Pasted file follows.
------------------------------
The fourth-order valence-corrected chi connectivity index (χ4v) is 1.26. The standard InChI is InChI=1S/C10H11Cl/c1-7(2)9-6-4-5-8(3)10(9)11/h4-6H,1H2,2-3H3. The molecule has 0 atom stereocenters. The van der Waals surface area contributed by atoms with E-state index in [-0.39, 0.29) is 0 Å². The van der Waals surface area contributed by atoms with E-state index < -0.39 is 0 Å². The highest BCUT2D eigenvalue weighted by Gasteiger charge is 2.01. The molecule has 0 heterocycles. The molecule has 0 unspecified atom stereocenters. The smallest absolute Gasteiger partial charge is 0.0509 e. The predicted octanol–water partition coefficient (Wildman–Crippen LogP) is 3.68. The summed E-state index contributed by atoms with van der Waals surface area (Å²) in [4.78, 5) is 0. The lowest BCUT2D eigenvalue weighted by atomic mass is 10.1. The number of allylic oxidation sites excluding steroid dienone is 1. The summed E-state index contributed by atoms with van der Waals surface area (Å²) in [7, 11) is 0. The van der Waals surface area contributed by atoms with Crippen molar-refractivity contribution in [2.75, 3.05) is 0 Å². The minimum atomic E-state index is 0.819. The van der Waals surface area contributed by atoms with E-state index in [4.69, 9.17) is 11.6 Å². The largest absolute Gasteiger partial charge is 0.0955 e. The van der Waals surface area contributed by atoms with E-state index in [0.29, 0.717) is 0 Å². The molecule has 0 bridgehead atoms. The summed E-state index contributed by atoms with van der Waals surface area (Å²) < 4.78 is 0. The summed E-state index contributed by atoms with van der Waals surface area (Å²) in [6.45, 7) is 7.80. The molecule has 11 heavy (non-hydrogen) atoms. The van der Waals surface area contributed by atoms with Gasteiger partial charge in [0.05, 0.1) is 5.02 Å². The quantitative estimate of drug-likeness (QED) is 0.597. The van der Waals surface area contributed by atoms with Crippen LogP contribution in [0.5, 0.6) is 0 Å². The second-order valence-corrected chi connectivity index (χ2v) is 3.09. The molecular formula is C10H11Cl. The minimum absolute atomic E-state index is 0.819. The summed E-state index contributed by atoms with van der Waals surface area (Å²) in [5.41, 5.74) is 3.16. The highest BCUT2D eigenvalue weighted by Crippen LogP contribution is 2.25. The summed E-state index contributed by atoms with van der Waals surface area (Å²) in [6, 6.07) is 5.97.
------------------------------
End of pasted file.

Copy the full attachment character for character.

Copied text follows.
The fourth-order valence-corrected chi connectivity index (χ4v) is 1.26. The standard InChI is InChI=1S/C10H11Cl/c1-7(2)9-6-4-5-8(3)10(9)11/h4-6H,1H2,2-3H3. The molecule has 0 atom stereocenters. The van der Waals surface area contributed by atoms with E-state index in [-0.39, 0.29) is 0 Å². The van der Waals surface area contributed by atoms with E-state index < -0.39 is 0 Å². The highest BCUT2D eigenvalue weighted by Gasteiger charge is 2.01. The molecule has 0 heterocycles. The molecule has 0 unspecified atom stereocenters. The smallest absolute Gasteiger partial charge is 0.0509 e. The predicted octanol–water partition coefficient (Wildman–Crippen LogP) is 3.68. The summed E-state index contributed by atoms with van der Waals surface area (Å²) in [4.78, 5) is 0. The lowest BCUT2D eigenvalue weighted by atomic mass is 10.1. The number of allylic oxidation sites excluding steroid dienone is 1. The summed E-state index contributed by atoms with van der Waals surface area (Å²) in [7, 11) is 0. The van der Waals surface area contributed by atoms with Crippen molar-refractivity contribution in [2.75, 3.05) is 0 Å². The minimum atomic E-state index is 0.819. The van der Waals surface area contributed by atoms with E-state index in [4.69, 9.17) is 11.6 Å². The largest absolute Gasteiger partial charge is 0.0955 e. The van der Waals surface area contributed by atoms with E-state index in [0.29, 0.717) is 0 Å². The molecule has 0 bridgehead atoms. The summed E-state index contributed by atoms with van der Waals surface area (Å²) < 4.78 is 0. The summed E-state index contributed by atoms with van der Waals surface area (Å²) in [6.45, 7) is 7.80. The molecule has 11 heavy (non-hydrogen) atoms. The van der Waals surface area contributed by atoms with Gasteiger partial charge in [0.05, 0.1) is 5.02 Å². The quantitative estimate of drug-likeness (QED) is 0.597. The van der Waals surface area contributed by atoms with Crippen LogP contribution in [0.5, 0.6) is 0 Å². The second-order valence-corrected chi connectivity index (χ2v) is 3.09. The molecular formula is C10H11Cl. The minimum absolute atomic E-state index is 0.819. The summed E-state index contributed by atoms with van der Waals surface area (Å²) in [5.41, 5.74) is 3.16. The highest BCUT2D eigenvalue weighted by Crippen LogP contribution is 2.25. The summed E-state index contributed by atoms with van der Waals surface area (Å²) in [6, 6.07) is 5.97.